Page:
Still waiting for a reply on that:http://forums.cshtml5.com/viewtopic.php?f=4&t=8141
My current workaround is to make a Wrapper CSHTML5 app with no dependencies, and just have it display an animated loading animation while it loads the actual CSHTML5 app and then displays it, once loaded. This still shows the default CSHTML5 initial initialization\loading bar, but only for a moment while it loads the new "loading" animation. Then, the inner CSHTML5 project loads hidden, behind my initial loading animation.
This works, more or less, but I don't think is a permanent solution.
It would be great if the CSHTML5 guys could implement the XAML\WPF Progressbar control, use it to replace the default loading bar with a XAML progressbar, and then allowed users to Style the progressbar in the App.xaml file.
Alternately, remember that this loading animation is only displayed while your Application is initializing (loading App.xaml\App.xaml.cs and MainPage.xaml\MainPage.xaml.cs and related references. This means you can speed up the initialization (reducing the time that ugly grey progressbar is visible) by having as FEW references and imported Namespaces as possible in both your App.xaml\App.xaml.cs and MainPage.xaml\MainPage.xaml.cs, and then load your dependencies in child controls\page navigation functions.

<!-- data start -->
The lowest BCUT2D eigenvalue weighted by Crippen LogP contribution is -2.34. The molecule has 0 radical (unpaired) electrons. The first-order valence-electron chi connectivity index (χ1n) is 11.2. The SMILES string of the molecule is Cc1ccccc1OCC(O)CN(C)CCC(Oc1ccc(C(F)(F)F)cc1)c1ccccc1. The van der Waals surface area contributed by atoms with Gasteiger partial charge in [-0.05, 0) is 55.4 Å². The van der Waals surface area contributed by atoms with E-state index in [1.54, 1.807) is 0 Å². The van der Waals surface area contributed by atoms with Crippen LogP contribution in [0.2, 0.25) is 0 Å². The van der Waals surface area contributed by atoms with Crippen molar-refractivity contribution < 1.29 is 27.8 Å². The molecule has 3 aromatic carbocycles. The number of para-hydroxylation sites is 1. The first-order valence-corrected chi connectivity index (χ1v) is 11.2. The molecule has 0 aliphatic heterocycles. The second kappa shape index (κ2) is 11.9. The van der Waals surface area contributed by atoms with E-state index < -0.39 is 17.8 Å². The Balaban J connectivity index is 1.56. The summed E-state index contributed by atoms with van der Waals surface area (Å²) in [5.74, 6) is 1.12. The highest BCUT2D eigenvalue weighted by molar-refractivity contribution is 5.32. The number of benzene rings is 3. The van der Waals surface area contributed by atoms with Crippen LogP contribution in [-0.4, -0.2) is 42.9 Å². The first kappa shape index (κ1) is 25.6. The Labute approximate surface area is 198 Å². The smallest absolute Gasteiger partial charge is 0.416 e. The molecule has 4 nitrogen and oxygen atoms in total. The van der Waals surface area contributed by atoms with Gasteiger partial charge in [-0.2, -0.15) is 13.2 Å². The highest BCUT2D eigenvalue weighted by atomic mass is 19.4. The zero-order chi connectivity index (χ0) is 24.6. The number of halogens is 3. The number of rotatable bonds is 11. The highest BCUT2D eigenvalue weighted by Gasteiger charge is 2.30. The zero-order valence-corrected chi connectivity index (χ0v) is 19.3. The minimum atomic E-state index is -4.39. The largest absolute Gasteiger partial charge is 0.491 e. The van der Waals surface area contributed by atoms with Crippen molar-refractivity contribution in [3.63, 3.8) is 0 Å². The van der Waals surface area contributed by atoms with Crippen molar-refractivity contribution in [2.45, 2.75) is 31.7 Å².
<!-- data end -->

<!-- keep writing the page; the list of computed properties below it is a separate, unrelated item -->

Something like this should work:
Code: Select all
Loaded += MainPage_Loaded;
private void MainPage_Loaded(object sender, RoutedEventArgs e)
var ctrlWReferencesAndDependencies = MyFullNameSpace.Factory.CreateControlInstance<MyFullNameSpace.Controls.ControlWithReferencesAndDependencies>();
this.Content = ctrlWReferencesAndDependencies;
The downside to this alternate approach is that Global Styles (like those defined in App.XAML) also take up initialization time, and the more Styles you remove from App.xaml to make initialization faster, the more segmented your code becomes with Styles defined elsewhere throughout your application, rather in the App ResourceDictionary. You may just want to make a separate CSHML5 assembly just for your Styles and other App Resources, and then reference that assembly inside of the controls which use them, instead of putting them all in App.xaml.